kitchen table math, the sequel: first-serve Debbie and death-march Cathy

Wednesday, October 5, 2011

first-serve Debbie and death-march Cathy

As an aside: Cathy is my real name, the name I grew up with. I changed to Catherine when I was hired to teach at UCLA at age 27, I think it was. I looked the same age as my students, who called professors by their first names, so I switched to Catherine and have been Catherine ever since, except in Illinois, where everyone I know calls me Cathy.1 Ed calls Illinois "Cathy-land."

Anyways, I am lollling reading Debbie's SAT post this morning:
"Not sure if those were the words that inspired my unplanned, last second, impulsive shift in strategy -- but I took SAT #5 in 2011, all in first-serves. I was aggressive. There was not one iota of perseveration in my game that day....I had a blast and enjoyed every second of the experience. I distinctly remember thinking as I colored in those first bubbles with that deliciously soft and perfectly sharpened #2 pencil, "This feels soooooo good."
Of course, I already knew this. Saturday afternoon, 2pm or so, as I was sitting at my kitchen table (where else?) in a stupor, Debbie called and said, re: the SAT we had both taken that morning, "Did you love it!?! I loved it!!!!"

Debbie is the single most enthusiastic person I have ever met in my entire life, and I say that as a person of extremely high enthusiasm myself. I have so much enthusiasm - my real name is Cathy !! - that until I met Debbie, I was the most enthusiastic person I had ever met in my entire life. Now I'm number 2.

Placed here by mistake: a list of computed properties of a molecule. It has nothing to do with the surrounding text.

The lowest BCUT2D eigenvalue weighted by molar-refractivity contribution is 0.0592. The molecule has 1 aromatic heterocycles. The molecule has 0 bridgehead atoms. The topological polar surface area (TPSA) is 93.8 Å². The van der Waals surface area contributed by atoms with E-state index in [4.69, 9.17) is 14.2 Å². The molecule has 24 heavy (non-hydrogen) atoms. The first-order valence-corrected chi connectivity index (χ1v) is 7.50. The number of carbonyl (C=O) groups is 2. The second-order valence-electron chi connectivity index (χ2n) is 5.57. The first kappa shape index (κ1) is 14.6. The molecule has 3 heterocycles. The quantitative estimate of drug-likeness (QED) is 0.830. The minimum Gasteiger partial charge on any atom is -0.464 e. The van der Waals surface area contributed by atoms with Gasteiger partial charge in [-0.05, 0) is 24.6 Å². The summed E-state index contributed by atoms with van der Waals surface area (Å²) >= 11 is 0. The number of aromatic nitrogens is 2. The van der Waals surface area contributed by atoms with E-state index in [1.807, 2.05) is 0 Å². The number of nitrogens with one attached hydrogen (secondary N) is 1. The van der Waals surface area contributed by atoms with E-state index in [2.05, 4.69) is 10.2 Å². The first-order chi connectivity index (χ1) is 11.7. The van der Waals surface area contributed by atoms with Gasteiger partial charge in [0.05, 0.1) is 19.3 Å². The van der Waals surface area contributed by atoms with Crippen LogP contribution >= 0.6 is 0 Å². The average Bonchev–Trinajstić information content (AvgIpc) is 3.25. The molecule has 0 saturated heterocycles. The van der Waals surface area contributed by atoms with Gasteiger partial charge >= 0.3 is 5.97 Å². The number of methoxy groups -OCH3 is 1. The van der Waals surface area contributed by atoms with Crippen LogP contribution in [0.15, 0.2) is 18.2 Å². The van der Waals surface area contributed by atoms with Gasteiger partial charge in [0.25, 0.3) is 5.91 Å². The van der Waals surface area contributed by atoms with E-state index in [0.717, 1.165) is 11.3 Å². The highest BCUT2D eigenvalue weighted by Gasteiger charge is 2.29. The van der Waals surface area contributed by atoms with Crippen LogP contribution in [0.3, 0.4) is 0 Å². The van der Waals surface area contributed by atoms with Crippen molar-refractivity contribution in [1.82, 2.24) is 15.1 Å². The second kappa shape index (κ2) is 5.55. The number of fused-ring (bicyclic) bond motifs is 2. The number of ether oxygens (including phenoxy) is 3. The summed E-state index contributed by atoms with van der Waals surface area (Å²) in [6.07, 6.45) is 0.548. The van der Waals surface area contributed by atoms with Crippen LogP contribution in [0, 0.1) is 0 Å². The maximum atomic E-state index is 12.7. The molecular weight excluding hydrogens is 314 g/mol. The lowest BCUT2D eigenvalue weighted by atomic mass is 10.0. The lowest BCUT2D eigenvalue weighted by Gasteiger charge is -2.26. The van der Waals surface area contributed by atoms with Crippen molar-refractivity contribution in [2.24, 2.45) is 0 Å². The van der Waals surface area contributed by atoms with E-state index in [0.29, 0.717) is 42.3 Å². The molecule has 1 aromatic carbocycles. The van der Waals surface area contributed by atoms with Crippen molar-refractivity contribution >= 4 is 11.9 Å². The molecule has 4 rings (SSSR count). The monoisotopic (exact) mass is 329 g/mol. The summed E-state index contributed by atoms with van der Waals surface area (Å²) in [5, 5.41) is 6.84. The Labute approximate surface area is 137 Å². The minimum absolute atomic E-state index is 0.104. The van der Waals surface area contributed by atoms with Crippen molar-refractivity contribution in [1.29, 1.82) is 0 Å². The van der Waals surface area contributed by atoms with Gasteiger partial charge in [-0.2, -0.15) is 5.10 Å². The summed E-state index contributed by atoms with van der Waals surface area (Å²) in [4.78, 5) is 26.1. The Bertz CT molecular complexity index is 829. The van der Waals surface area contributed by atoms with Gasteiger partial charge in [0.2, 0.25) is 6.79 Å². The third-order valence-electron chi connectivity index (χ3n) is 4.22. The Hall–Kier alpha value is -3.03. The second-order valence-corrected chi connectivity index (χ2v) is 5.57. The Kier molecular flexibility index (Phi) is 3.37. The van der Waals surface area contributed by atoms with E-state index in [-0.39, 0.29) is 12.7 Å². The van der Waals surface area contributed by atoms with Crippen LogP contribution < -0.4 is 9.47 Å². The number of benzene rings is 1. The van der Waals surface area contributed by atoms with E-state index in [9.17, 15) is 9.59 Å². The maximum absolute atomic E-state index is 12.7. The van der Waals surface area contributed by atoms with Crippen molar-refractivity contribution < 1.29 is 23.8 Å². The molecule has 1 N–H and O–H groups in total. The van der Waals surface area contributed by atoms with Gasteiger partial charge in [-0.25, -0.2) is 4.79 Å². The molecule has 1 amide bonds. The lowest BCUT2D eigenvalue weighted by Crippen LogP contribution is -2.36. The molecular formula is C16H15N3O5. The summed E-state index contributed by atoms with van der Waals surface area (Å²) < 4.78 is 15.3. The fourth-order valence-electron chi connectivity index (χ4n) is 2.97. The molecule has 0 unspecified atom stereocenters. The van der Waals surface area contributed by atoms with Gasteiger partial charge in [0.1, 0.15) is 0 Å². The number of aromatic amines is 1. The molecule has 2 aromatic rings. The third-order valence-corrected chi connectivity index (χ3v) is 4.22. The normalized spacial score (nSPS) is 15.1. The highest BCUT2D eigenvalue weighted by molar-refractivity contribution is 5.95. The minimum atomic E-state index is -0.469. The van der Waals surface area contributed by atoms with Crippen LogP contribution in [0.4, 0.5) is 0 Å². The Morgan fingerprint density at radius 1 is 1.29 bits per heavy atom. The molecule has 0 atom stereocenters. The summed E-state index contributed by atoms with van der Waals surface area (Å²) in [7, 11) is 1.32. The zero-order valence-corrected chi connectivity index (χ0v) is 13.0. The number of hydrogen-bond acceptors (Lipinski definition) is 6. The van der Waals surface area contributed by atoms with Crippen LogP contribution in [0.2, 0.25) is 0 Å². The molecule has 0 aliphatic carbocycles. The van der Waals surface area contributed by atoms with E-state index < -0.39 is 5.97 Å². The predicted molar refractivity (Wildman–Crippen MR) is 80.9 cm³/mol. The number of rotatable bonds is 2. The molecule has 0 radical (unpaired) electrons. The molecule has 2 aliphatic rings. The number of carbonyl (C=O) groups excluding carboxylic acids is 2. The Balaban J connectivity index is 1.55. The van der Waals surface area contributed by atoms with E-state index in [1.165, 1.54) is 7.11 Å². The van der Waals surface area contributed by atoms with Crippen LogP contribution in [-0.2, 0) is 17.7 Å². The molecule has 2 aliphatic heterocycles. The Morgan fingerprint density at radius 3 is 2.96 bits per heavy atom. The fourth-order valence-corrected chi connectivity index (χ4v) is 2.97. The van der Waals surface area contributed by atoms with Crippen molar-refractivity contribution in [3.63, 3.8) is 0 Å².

Which brings me to: did I enjoy it?

Taking the SAT: did I enjoy it?

Answer: No.

I did not.

Not one bit, except for the guaranteed peace and quiet during the timed test sections: as a person working at home, I can see the value in having your own personal time-and-space proctor enforcing silence and an appropriate seating arrangement in 25-minute increments. I've always thought I needed an assistant, but I was wrong. I need a proctor.

The SAT, for me, was not a tennis match. Not that I've ever played a tennis match.2 Where tennis is concerned, I am apparently a permanent taker of tennis lessons, not a player of tennis games.

The SAT, for me, was more like a death march, which seems to be what it is for a lot of actual high school juniors and seniors.

A death march to, I dunno, SUNY New Palz, maybe.3

1 Well, everyone I know except for people I know through ktm.
2Debbie, btw, is an extremely good tennis player. Not that she will tell you this.
3 The only thing I know about SUNY New Palz is that's the college Anthony Weiner attended; I hope I'm not hurting people's feelings, and I'm very sorry if I have.

1 comment:

Debbie Stier said...

I'm probably blinded by my enthusiasm. I'm certain you'll have done circles around me when it come to the score.

What can I say. I thought it was a blast. I really did. I got a 2400 in the "I had fun" department, that's for sure.